Well, the National Park Service is at it again. In the latest example of the National Park Service continuing its trend of managing humans by locking them out, an oyster farm that has been in operation for 70 years at the Point Reyes National Seashore in northern California was suddenly shut down in late November.
Surely you might think there is sound scientific reasoning behind this decision… Nope.
In his directive announcing the decision, Secretary of the Interior Ken Salazar said, “There is scientific uncertainty and lack of consensus.” What he is referring to are numerous criticisms and critiques of the science collected and used by the National Park Service claiming harm by the oyster farm to Pacific harbor seals, which has been deemed irresponsible and inconclusive by impartial experts and the Marine Mammal Commission.
Regardless, Secretary Salazar claimed that the paltry evidence put together by National Park Service scientists was “not material” in his decision.
Instead, he relied upon an interpretation of Congressional direction from 1976 that noted the waters surrounding the oyster farm as a “potential wilderness area.” Trying to interpret Congressional intent from decisions made recently, much less over three decades ago, is pretty murky business. Other evidence shows that Congress did not intend to phase out existing non-wilderness uses at Point Reyes National Seashore.
What isn’t open for interpretation is that all 30 employees of Drakes Bay Oyster Co. have lost the only livelihood they’ve known and a sustainable oyster farm that had been in operation for longer than most of us have been alive must close its doors forever.
This oyster farm provided California with 40 percent of its oysters, the demand for which will now likely be fulfilled by oysters shipped in from overseas.
The only benefit that comes from this is an ideological one for environmentalists, who can tout this newly designated wilderness which few, if any, humans will ever interact.
It’s important to note that Point Reyes National Seashore and the surrounding area are not hurting for protection. Just adjacent to this new wilderness are two marine conservation areas, a marine reserve, and two national marine sanctuaries. The impacts to the overall ecosystem from designating this new 1,300-acre area as a wilderness are minimal at best.
Let me note that I have visited dozens of National Parks, most recently the Grand Canyon, Bryce Canyon and Zion and find that by and large, the National Park Service manages some beautiful landscapes while providing excellent visitor experiences. While this is true in general, there is a growing list of exceptions where the National Park Service has closed public access without a sound scientific basis and far beyond what is needed for resource protection, with major implications for recreational fishermen.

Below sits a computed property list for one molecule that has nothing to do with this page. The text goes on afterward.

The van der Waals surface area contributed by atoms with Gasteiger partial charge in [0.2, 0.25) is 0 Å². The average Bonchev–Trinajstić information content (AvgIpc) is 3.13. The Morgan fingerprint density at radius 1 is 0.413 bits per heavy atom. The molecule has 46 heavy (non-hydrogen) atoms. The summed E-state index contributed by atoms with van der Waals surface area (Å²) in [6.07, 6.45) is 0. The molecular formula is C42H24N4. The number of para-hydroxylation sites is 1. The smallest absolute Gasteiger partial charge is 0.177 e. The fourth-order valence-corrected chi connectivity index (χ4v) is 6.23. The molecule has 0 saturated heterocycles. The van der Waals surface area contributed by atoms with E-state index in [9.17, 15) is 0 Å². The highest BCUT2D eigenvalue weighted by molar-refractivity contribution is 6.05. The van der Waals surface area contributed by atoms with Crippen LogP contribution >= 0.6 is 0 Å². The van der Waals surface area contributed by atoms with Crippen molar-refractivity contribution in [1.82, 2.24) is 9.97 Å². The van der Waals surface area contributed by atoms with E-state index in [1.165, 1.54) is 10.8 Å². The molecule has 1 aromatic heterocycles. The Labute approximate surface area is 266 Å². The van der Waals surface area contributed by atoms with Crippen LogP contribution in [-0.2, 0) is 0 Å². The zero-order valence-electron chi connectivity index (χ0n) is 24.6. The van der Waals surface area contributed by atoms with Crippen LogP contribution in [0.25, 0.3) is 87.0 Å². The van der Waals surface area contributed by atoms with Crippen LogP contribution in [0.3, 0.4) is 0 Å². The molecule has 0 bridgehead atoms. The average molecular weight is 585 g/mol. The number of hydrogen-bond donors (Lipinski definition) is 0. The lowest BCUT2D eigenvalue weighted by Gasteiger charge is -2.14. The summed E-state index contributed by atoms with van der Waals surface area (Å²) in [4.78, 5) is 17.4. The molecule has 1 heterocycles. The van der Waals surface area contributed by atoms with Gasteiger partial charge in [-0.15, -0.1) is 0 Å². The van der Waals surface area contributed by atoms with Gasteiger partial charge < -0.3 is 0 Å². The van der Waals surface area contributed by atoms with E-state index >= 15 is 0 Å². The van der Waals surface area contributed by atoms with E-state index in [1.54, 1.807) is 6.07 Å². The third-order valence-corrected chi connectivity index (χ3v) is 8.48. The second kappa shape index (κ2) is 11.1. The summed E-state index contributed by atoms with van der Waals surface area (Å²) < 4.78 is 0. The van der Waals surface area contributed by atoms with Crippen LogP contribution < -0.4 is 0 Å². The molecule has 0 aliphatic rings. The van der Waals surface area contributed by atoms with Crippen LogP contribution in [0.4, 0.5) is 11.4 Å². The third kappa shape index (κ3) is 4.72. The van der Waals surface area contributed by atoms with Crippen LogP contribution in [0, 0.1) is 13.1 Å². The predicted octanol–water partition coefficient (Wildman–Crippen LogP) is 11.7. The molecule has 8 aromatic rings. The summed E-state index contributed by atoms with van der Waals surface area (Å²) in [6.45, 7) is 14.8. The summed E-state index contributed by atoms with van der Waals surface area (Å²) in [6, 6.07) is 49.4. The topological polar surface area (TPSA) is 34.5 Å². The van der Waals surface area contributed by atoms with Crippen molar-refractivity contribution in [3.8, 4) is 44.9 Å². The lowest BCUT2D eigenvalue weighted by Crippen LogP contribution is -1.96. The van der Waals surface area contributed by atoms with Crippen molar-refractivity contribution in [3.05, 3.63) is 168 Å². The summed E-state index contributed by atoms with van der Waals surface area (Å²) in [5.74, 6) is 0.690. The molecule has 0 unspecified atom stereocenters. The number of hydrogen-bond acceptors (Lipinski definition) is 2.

Just ask any angler who visited the Cape Hatteras National Seashore Recreation Area in North Carolina this year only to discover that as a result of a newly approved management plan, a majority of the best and most popular surf fishing areas on the East Coast have been closed. The beach closures were enacted in an effort to protect nesting shorebirds. However, these bird populations are largely controlled by predation and weather, not pedestrian or off-road vehicle traffic on the seashore.
The local community, which is almost entirely dependent on tourism, is suffering greatly. As a result of lost fishing access, businesses have closed down, jobs have been lost and many visitors swear they’ll never come back due to the Park Service-imposed restrictions.
Officials at Biscayne National Park, located adjacent to Miami, Florida, have proposed similar onerous regulations. A proposed general management plan for the park released in the fall of 2011 included a 10,500-acre marine reserve that would close a substantial portion of the park’s most popular and productive fishing reefs.
Not only are park managers ignoring recommendations from their own stakeholder working group, which proposed other management alternatives instead of a no-take area, but also an agreement with the Florida Fish and Wildlife Conservation Commission to jointly manage the park’s fisheries. Just like the stakeholder group, the Commission also believes that closing the park’s waters to fishing is going too far.
At the end of the day, it’s a lot easier to manage an area that no one is allowed to access than one where human activities must be managed to ensure resource sustainability. But this lazy approach should have no place on our nation’s public lands, which are held in the public trust for the benefit of current and future generations.
Fortunately, at Biscayne National Park, pressure brought forward by anglers, boaters and legislators has slowed down the National Park Service’s attempt to take the easy way out and manage by closure. Park officials have agreed to step back from the originally proposed management plan and work with the Commission to develop alternative strategies that anglers hope will sustain the park’s fisheries resources while still allowing the public to enjoy them.
But the proof is in the pudding, and based on these recent examples, it’s hard to be optimistic that the National Park Service will recognize that anglers, or people in general, have a place in our National Parks.